More from that June visit to Lotusland, Ganna Walska’s 37-acre estate near Santa Barbara, California.
The host’s reaction to Lotusland, where everything is “unfettered, including taste,” is worth the viewing. He had a virulent reaction to the abalone-rimmed pool, deeming it a “monstrous hideosity,” which is not unusual. Many hate the kitschy clam shells. But Walska’s maverick emphasis on climate-appropriate, architectural plants, de-emphasizing flowers, escapes him. Her precocious, early adoption of the dramatic massing of plants goes unnoticed.
In the same episode, the Huntington Desert Garden also confounds him. Indeed, no context for the influence of climate is offered in the episode I watched. Gardens are seen as nothing but a triumph of style, a groundless expression of taste.
One of my favorite moments is when our exasperated host quizzes James van Sweden, a pioneer in naturalistic planting, as to why there’s not much garden culture in the U.S. Mr. van Sweden, whose work succeeded in the sweltering heat of Washington, D.C., coolly eyes his theory-hungry British guest before dryly responding, “Because it’s hot.”
But the provocative garden legacy of Madame Walska may appear more pioneering today than is historically accurate. Lotusland’s originality may be by default, as other estate gardens of that era failed to financially survive. Just about the time Lotusland was taking its present form in the early 1940s, a nearby cactus garden was being dismantled, victim of a fortune lost in the Great Depression. From 1928 to 1942, Ysabel Wright made a garden in Montecito that in its brief lifespan held the world’s largest collection of cactus, with visitors like Albert Einstein. The March-April 2015 Cactus and Succulent Journal has a wonderful piece on this garden by Catherine Phillips entitled “The Lost Cactus Garden of ‘Quien Sabe.’” Both Lotusland and the Huntington Desert Garden procured plants from Quien Sabe as the collection was dispersed.
Ms. Phillips quotes a naturalist’s first impression of the garden after Ms. Wright had abandoned it and left for the East Coast, never to return:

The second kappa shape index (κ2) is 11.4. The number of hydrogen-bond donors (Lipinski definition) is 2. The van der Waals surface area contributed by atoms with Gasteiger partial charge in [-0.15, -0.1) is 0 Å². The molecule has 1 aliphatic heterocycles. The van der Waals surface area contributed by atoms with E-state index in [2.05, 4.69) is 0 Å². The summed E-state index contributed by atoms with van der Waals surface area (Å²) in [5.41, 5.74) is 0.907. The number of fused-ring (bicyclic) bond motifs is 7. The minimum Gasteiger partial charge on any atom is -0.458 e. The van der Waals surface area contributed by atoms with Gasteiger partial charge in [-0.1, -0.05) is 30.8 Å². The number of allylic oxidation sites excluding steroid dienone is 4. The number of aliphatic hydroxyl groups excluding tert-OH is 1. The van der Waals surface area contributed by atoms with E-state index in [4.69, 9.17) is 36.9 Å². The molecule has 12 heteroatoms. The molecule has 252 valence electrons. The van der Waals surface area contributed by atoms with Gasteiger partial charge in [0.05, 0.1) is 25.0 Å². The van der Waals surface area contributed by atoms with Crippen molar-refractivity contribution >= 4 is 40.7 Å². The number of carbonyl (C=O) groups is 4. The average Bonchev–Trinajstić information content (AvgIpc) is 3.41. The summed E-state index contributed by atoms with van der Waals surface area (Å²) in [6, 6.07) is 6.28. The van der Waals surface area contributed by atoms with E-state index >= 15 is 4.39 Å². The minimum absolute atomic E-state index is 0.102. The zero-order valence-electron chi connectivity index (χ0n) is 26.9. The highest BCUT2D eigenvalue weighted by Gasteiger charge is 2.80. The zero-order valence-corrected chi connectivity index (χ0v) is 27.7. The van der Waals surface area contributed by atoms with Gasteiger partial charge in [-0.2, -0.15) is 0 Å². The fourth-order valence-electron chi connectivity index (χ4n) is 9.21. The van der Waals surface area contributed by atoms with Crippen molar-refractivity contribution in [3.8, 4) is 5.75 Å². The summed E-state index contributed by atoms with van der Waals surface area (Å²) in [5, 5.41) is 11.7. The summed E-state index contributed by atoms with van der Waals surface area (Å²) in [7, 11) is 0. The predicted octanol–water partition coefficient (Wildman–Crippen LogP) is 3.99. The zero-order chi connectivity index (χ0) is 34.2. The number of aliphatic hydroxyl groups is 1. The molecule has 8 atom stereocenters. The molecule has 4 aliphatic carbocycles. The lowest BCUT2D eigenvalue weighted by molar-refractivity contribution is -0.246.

“Not all the breadth of the continent had prepared me for anything like this, and I stood lost in it, staring at the rigid architectural beauty of the cacti and at the mountains that reared behind them turning blue with the dusk.” — Donald Culross Peattie
Ms. Phillips’ article on Quien Sabe describes “a particularly Californian ‘cactus-feminism’…a gendered response to the desert that ‘calls to women.'”
“Wright’s garden was built at the dawn of a gentle resistance to the exotic plant introductions and European garden designs that the city was famous for, inaugurating a move towards an advocacy of local flora (The Santa Barbara botanic Garden began in 1926). Through foreign introductions the cactus craze perpetuated the Santa Barbara tradition for botanical diversity, but at the same time the cactus enthusiasm suited a more ‘modern,’ more spontaneous genre with an affinity to a landscape that was not the Mediterranean but was California. Gardeners were looking to incorporate cactus harmoniously and naturally into design, without the crowded minutiae of the rock garden or the formality and artifice of earlier cactus garden models…” — “The Lost Cactus Garden of ‘Quien Sabe'”
The Ventura and Santa Barbara counties are filled with the stories, if no longer the extant gardens, of women transformed by the climate into plant obsessives. In his notes on Lotusland, Geoff Stein (aka “palmbob”) alludes to another extraordinary plantswoman, the “Palm Queen,” Pauleen Sullivan, who died in 2012:
(“One of my favorite palm people, Pauleen Sullivan, a leader in her own field of palm collecting and growing in California, was approached by Madame Walska in the late 1970s, offering to buy many of Pauleen’s favorite palms for Lotusland. Pauleen refused, of course (another stubborn plant personality), sending Madame Walska off in disbelief, as she had offered Pauleen a substantial amount of money.”)